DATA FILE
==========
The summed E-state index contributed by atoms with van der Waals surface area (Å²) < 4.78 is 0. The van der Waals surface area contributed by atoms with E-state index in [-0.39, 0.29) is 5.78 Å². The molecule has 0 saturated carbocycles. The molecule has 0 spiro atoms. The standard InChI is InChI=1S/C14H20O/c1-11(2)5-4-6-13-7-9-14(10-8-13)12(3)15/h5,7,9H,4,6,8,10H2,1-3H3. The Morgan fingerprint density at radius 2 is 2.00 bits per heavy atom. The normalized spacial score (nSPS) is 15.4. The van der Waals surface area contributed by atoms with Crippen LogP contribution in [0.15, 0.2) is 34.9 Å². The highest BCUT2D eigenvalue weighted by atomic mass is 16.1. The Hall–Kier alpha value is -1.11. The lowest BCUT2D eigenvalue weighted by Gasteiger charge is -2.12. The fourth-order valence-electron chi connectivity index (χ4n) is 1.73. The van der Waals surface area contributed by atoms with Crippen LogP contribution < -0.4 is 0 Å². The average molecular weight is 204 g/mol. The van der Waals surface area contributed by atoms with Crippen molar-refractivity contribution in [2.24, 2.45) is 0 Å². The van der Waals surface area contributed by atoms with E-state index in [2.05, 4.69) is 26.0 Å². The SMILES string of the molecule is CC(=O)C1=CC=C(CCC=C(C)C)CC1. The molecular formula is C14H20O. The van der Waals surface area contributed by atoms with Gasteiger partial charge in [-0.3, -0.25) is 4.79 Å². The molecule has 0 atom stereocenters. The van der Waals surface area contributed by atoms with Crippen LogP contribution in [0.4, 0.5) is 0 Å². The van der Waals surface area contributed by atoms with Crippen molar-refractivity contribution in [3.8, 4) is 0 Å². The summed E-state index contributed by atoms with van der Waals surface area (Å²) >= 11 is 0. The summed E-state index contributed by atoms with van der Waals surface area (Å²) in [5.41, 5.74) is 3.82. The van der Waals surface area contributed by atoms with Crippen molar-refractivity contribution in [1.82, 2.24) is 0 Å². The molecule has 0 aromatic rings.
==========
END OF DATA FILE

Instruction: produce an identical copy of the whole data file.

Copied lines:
The summed E-state index contributed by atoms with van der Waals surface area (Å²) < 4.78 is 0. The van der Waals surface area contributed by atoms with E-state index in [-0.39, 0.29) is 5.78 Å². The molecule has 0 saturated carbocycles. The molecule has 0 spiro atoms. The standard InChI is InChI=1S/C14H20O/c1-11(2)5-4-6-13-7-9-14(10-8-13)12(3)15/h5,7,9H,4,6,8,10H2,1-3H3. The Morgan fingerprint density at radius 2 is 2.00 bits per heavy atom. The normalized spacial score (nSPS) is 15.4. The van der Waals surface area contributed by atoms with Crippen LogP contribution in [0.15, 0.2) is 34.9 Å². The highest BCUT2D eigenvalue weighted by atomic mass is 16.1. The Hall–Kier alpha value is -1.11. The lowest BCUT2D eigenvalue weighted by Gasteiger charge is -2.12. The fourth-order valence-electron chi connectivity index (χ4n) is 1.73. The van der Waals surface area contributed by atoms with Crippen LogP contribution < -0.4 is 0 Å². The average molecular weight is 204 g/mol. The van der Waals surface area contributed by atoms with Crippen molar-refractivity contribution in [2.24, 2.45) is 0 Å². The van der Waals surface area contributed by atoms with E-state index in [2.05, 4.69) is 26.0 Å². The SMILES string of the molecule is CC(=O)C1=CC=C(CCC=C(C)C)CC1. The molecular formula is C14H20O. The van der Waals surface area contributed by atoms with Gasteiger partial charge in [-0.3, -0.25) is 4.79 Å². The molecule has 0 atom stereocenters. The van der Waals surface area contributed by atoms with Crippen LogP contribution in [0.4, 0.5) is 0 Å². The van der Waals surface area contributed by atoms with Crippen molar-refractivity contribution in [3.8, 4) is 0 Å². The summed E-state index contributed by atoms with van der Waals surface area (Å²) >= 11 is 0. The summed E-state index contributed by atoms with van der Waals surface area (Å²) in [5.41, 5.74) is 3.82. The van der Waals surface area contributed by atoms with Crippen molar-refractivity contribution in [1.82, 2.24) is 0 Å². The molecule has 0 aromatic rings.